1/2017

President of Estonia highlighted industry collaboration

President of Estonia Kersti Kaljulaid visited Tampere University of Technology during her state visit to Finland. The President and her entourage visited Kampusareena, SMACC, and TUTLab. President Kaljulaid also gave a speech at the Campus Club.

Kersti Kaljulaid

 

Students demonstrated TUTLab equipment to President Kersti Kaljulaid during her visit to Tampere University of Technology.

 

The new President of Estonia Kersti Kaljulaid arrived with her spouse to Tampere in March, the second day of her first official state visit. The President’s first destination outside Helsinki was Tampere University of Technology.

After introductory speeches at Kampusareena, Kaljulaid visited TUTLab and watched students demonstrate the use of the laboratory’s equipment. On display were some miniature models of amusement park rides designed by TUT students and created with TUTLab equipment. The laboratory’s laser cutter, 3D printer, embroidery machine, and CNC router likewise garnered much interest from the press photographers.

According to Dean Jyrki Vuorinen, who hosted President Kaljulaid’s visit to TUTLab, the President was very interested in technical details.

“The President mused that, in some ways, we are returning to old methods. Before, we used to draw models by hand, and now we design them on the computer and then create them with 3D printers,” Vuorinen said.

As a parting gift the President and her spouse received two barn swallows, the Estonian national bird, skillfully made with TUTLab’s 3D printer and CNC router.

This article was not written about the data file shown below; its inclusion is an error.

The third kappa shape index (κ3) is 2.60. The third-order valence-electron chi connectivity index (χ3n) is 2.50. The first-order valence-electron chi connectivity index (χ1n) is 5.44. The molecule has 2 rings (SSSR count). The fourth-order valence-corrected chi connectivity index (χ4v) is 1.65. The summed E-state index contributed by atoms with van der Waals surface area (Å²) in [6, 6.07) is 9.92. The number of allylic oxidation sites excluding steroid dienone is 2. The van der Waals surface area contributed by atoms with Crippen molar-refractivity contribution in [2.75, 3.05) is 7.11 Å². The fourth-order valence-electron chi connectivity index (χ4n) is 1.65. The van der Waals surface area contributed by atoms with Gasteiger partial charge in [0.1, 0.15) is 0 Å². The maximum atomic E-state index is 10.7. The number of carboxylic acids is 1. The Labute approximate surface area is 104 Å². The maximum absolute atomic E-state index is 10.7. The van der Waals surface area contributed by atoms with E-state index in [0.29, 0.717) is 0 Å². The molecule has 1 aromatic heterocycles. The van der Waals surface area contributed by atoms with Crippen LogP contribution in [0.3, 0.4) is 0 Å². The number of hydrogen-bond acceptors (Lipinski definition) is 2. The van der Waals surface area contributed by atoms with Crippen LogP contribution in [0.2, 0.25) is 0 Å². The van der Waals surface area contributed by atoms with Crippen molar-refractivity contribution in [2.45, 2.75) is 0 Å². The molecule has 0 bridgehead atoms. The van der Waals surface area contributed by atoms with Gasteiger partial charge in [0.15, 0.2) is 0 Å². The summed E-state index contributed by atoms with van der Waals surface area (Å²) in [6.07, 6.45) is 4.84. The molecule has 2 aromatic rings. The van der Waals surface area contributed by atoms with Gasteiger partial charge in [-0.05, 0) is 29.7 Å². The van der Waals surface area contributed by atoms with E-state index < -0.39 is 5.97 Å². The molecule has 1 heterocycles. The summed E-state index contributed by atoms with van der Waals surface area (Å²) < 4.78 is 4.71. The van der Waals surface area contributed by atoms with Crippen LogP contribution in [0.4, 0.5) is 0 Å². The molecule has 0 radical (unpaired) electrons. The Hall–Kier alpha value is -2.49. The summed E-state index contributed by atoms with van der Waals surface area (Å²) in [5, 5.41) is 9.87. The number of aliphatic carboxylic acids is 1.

Important collaboration between universities, cities, and companies

President Kaljulaid concluded her visit with a speech at the Campus Club. A recording of the speech can be viewed on TUT’s YouTube channel. The President’s speech concerned the Triple Helix model of collaboration between universities, companies, and cities, which she considers to be of great importance. As an example, she discussed University of Tartu’s campus in the industrial area of Narva.

“The university has grown into a central operator that decision-makers and companies alike consult in matters concerning local development,” President Kaljulaid said.

Traditionally, universities have affected society through innovations made there and then commercialized for societal use. According to Kaljulaid, time has moved on and brought new challenges to universities.

“As society develops into a more service-based society, it is becoming more difficult to measure the true societal effect universities have. Nevertheless, universities continue to produce new information and training for the benefit of all society. Universities should not shyly keep to their traditional role, but instead consider how their expertise could be better utilized in the service sector,” Kaljulaid said.

President Kaljulaid was especially interested in industry collaboration at TUT and was presented with some examples of it at Kampusareena.

“TUT does not just collaborate with the industry in practical matters, but we also conduct scientific research in collaboration with industry operators,” President of TUT Mika Hannula said.

“The new possibilities brought by Tampere3 will be the next step in this collaboration. The different profiles of the three different higher education institutions will facilitate even better collaboration between technology experts and the fields of business, medical research, cultural and social studies, and many other fields of study.”

The President’s speech at the Campus Club was attended by some 50 members of the presidential delegation, members of an Estonian business delegation, and invited guests.

“It was a pleasure to hear President Kaljulaid’s perceptive and contemporary views on the collaboration between universities and companies,” commented TUT Industry Professor Matti Sommerberg.

Text: Sanna Schildt
Photo: Hanna Leppänen

 
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